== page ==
The rest of what Eady J. said was his “obiter” opinion, i.e. incidental to the main decision, so it won’t carry as much weight in future cases – especially as the issue before the court was on a procedural matter rather than a decision on liability.

However, given that there have been hardly any UK cases on these issues, it’s likely that UK judges in future cases will look to what he said and take it, if not as gospel, certainly quite seriously.

With that in mind, here are some other observations from his judgment:

What about the common law defence of innocent dissemination?

Not abolished by the Defamation Act 1996 but effectively superseded by it, in the judge’s opinion.

Either way, someone with knowledge of the defamation can’t take advantage of the defence, in his view.

(See the relevant quotes from the judgement.)

Or the Defamation Act 1996 section 1 defence?

Again, if someone knows about the defamation, eg. after a takedown notice drawing the issue to their attention, then Eady J. thinks they can’t use this defence.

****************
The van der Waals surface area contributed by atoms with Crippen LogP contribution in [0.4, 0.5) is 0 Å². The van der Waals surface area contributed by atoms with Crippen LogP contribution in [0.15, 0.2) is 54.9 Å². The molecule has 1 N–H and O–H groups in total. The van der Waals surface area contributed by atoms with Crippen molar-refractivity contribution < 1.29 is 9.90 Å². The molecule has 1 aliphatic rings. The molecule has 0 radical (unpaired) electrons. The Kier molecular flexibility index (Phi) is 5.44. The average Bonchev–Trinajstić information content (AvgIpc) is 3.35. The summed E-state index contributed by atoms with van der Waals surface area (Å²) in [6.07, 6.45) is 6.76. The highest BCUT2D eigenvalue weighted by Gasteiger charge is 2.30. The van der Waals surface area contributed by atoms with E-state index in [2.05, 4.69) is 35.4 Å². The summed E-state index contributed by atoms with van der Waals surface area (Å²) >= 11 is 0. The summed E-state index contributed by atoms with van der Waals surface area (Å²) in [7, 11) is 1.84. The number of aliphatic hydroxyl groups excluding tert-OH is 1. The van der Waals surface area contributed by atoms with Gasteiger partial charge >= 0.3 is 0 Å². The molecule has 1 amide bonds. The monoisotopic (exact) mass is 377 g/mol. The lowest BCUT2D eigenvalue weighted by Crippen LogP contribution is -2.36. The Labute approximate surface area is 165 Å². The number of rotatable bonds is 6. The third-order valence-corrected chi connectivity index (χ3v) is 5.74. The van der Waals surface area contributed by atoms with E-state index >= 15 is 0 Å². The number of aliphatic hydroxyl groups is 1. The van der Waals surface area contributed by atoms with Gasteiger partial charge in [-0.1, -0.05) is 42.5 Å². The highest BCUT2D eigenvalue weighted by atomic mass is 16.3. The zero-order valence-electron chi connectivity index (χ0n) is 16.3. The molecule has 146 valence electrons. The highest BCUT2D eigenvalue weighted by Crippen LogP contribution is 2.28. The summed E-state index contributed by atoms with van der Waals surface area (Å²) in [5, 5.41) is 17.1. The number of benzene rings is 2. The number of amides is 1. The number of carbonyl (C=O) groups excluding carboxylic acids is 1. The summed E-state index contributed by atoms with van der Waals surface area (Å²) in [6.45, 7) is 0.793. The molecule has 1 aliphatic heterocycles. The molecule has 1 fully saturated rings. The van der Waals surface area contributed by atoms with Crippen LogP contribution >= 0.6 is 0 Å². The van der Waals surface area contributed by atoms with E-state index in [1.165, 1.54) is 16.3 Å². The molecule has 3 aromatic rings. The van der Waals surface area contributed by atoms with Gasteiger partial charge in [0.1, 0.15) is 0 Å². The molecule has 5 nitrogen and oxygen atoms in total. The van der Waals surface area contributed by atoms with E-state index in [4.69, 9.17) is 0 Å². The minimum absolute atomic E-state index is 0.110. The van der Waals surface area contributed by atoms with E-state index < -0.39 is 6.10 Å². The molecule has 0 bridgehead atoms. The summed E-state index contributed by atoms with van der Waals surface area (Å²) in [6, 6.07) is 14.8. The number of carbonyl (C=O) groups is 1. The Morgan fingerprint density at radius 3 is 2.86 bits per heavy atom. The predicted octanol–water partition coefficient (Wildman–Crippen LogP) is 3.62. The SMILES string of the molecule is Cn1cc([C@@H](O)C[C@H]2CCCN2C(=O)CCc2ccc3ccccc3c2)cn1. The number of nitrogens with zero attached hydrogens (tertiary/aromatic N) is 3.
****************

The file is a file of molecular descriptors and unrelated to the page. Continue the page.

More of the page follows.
Is a search engine protected as an “information society service” under the The Electronic Commerce (EC Directive) Regulations 2002?

The Electronic Commerce Directive on which these Regulations were based was designed to foster cross border services within the EU: in full, that’s Directive 2000/31/EC of the European Parliament and of the Council of 8 June 2000 on certain legal aspects of information society services, in particular electronic commerce, in the Internal Market (Directive on electronic commerce).

Search engines aren’t covered by the E-Commerce Directive explicitly, but in Eady J's view on balance they are, by intention, because even if not paid directly by the search engine user, they do provide their services for remuneration in the form of advertising as mentioned in recital 18 of the Directive. (In the case of EU Directives, the intention, as reflected in recitials, of course matters as much if not more than the actual words used - in contrast with the historically very literal English / US approach)

However, being covered by the Directive isn’t enough - in the UK, what matters is whether UK law has implemented the Directive in such a way as to cover them. (Or, if it hasn’t, whether a judge is prepared to ignore the UK implementation and go with the Directive anyway!)